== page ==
While some B2B business products and services can be mass marketed (e.g. office supplies, office space, accounting services), most are better served by targeting specific groups of customers, with messaging tailored toward their industry or sector-specific needs. That’s why a good market segmentation study will identify groups of people who are "most likely" to purchase or use a particular product or service, helping companies maximize sales and profitability.
Segmentation can be conducted a priori, which, in Latin means “from before,” or post hoc (“after this.”) Within the context of market research, an a priori market segmentation model is not derived from any customer data or study, but is drawn from or based upon a widely known variable or classification scheme.
Examples of a business-focused a priori segmentation study include focusing on a specific industry, job title, company size, or geographic location. To be useful, these segments should be well defined, stable, easily repeatable, and generally accessible to the researcher, and can provide basic insights into customer behavior.
Why use a priori segmentation?
A priori segmentation is based on the notion that there are certain stereotypes about different groups. For example, companies that offer small business loans likely will choose not to market their services to companies that are above a certain revenue ceiling, since these firms likely will choose alternative, less-costly or more favorable business financing products. Similarly, companies that offer business training services will usually segment the market to only focus on the job titles and industries that match up with their course offerings. It generally does not make sense to offer anti-money laundering compliance training courses to workers not involved in the handling of money as part of their job description.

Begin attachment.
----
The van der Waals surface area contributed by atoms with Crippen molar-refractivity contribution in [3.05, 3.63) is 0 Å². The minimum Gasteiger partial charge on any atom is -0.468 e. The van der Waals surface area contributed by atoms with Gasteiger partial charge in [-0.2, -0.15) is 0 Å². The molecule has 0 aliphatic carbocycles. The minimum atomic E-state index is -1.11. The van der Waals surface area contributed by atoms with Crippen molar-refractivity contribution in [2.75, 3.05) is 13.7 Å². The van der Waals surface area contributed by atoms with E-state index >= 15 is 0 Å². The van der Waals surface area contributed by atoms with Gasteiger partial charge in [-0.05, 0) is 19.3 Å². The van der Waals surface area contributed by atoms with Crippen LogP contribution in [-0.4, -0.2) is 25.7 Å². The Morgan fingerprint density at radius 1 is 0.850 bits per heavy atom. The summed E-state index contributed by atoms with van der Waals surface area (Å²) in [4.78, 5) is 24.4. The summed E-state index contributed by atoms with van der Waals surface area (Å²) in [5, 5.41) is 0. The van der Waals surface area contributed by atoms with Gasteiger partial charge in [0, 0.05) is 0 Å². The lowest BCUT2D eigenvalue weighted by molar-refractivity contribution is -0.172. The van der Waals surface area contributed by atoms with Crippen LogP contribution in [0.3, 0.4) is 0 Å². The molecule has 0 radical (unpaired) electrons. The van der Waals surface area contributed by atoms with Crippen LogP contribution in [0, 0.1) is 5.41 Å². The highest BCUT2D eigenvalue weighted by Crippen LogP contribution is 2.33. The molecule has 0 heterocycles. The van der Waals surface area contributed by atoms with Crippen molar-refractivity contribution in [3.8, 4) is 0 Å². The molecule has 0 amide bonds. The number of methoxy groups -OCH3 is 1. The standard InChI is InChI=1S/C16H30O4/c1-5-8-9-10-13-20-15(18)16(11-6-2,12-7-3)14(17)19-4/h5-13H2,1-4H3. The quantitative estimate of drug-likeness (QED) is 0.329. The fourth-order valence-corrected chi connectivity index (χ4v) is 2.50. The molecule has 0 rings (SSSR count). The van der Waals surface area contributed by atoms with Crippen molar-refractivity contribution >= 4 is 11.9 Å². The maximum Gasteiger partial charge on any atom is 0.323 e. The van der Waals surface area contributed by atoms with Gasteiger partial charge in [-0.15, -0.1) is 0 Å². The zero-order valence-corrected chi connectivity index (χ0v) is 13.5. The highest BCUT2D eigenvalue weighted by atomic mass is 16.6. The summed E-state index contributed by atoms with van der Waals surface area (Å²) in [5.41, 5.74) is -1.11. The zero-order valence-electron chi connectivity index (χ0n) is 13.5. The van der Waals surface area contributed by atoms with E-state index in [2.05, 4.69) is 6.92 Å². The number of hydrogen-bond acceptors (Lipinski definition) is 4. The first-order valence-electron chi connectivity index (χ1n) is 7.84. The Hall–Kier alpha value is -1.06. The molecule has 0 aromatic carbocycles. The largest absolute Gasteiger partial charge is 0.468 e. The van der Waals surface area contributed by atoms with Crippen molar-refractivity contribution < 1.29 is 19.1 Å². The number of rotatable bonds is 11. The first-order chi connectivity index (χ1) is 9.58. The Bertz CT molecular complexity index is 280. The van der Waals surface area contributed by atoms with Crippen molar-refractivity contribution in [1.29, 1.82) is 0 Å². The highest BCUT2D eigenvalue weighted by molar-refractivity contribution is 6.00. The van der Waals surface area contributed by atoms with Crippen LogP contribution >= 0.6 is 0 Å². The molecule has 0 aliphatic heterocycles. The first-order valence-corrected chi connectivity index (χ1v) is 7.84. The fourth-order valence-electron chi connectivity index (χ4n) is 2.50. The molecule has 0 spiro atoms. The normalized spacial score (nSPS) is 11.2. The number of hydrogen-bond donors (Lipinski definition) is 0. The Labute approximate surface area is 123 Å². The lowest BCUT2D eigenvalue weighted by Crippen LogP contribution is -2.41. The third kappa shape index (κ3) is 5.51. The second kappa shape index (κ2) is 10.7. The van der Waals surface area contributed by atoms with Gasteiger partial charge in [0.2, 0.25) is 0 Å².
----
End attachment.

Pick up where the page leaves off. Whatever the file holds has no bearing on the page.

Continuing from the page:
The primary advantage of an a priori segmentation model is that it’s the simplest method of segmentation, and a model can be developed quickly and inexpensively. For certain products or services, it can be a cost- and time-efficient way of getting fast insights, and is particularly useful when the target product or service can be directly linked to a specific segment. Simple consumer examples include segmenting the audience for baby diapers into new parents, grandparents, and child caregivers, or targeting senior citizens when marketing reverse mortgages. While there may be exceptions to the stereotypes employed to segment the market, it’s reasonable to assume that a large percentage of each segment will exhibit similar characteristics.
Challenges with a priori segmentation
However, a priori models may only be slightly more effective than mass marketing, since the models are based on assumptions, rather than actual insights about a segment. If the underlying assumptions about the segment are not well known, misinterpreted, or if the segment is shifting or evolving, key insights likely will be missed. For example, segmenting the market for social media by age (assuming that only people under 50 use it regularly) will leave out insights from active users over that age. Furthermore, in this example the use of a hard, arbitrary variable (the 50-year-old age cutoff) also ignores the fact that this target group will shift of the demographic, but will continue to have valuable insights that should be considered.
Next week, we’ll discuss post hoc segmentation techniques, and how they can be used to uncover more specific insights within a segment, as well as ensure that unforeseen segments are properly identified.